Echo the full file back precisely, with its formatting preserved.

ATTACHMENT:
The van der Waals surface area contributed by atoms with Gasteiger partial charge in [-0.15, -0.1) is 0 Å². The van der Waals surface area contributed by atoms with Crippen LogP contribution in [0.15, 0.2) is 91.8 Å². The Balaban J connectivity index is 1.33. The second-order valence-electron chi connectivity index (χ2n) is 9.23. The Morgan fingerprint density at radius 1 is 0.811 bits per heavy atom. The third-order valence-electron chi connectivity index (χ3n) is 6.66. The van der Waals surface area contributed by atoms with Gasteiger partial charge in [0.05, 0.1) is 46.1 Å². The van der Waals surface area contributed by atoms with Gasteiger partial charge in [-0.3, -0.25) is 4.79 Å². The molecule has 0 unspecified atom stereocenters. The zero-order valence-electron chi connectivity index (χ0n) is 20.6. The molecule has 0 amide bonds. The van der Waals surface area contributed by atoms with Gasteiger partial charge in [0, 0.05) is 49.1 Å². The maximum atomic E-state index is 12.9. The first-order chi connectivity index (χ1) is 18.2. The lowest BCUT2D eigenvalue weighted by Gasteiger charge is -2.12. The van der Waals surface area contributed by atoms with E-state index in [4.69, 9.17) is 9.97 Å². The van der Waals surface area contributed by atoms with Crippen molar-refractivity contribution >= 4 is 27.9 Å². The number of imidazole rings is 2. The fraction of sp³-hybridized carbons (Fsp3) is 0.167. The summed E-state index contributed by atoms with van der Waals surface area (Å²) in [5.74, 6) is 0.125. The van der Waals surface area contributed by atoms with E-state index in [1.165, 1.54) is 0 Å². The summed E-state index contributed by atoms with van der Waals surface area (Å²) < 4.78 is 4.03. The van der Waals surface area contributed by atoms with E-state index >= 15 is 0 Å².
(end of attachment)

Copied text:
The van der Waals surface area contributed by atoms with Gasteiger partial charge in [-0.15, -0.1) is 0 Å². The van der Waals surface area contributed by atoms with Crippen LogP contribution in [0.15, 0.2) is 91.8 Å². The Balaban J connectivity index is 1.33. The second-order valence-electron chi connectivity index (χ2n) is 9.23. The Morgan fingerprint density at radius 1 is 0.811 bits per heavy atom. The third-order valence-electron chi connectivity index (χ3n) is 6.66. The van der Waals surface area contributed by atoms with Gasteiger partial charge in [0.05, 0.1) is 46.1 Å². The van der Waals surface area contributed by atoms with Gasteiger partial charge in [-0.3, -0.25) is 4.79 Å². The molecule has 0 unspecified atom stereocenters. The zero-order valence-electron chi connectivity index (χ0n) is 20.6. The molecule has 0 amide bonds. The van der Waals surface area contributed by atoms with Gasteiger partial charge in [0, 0.05) is 49.1 Å². The maximum atomic E-state index is 12.9. The first-order chi connectivity index (χ1) is 18.2. The lowest BCUT2D eigenvalue weighted by Gasteiger charge is -2.12. The van der Waals surface area contributed by atoms with E-state index in [4.69, 9.17) is 9.97 Å². The van der Waals surface area contributed by atoms with Crippen molar-refractivity contribution >= 4 is 27.9 Å². The number of imidazole rings is 2. The fraction of sp³-hybridized carbons (Fsp3) is 0.167. The summed E-state index contributed by atoms with van der Waals surface area (Å²) in [5.74, 6) is 0.125. The van der Waals surface area contributed by atoms with E-state index in [1.165, 1.54) is 0 Å². The summed E-state index contributed by atoms with van der Waals surface area (Å²) < 4.78 is 4.03. The van der Waals surface area contributed by atoms with E-state index >= 15 is 0 Å².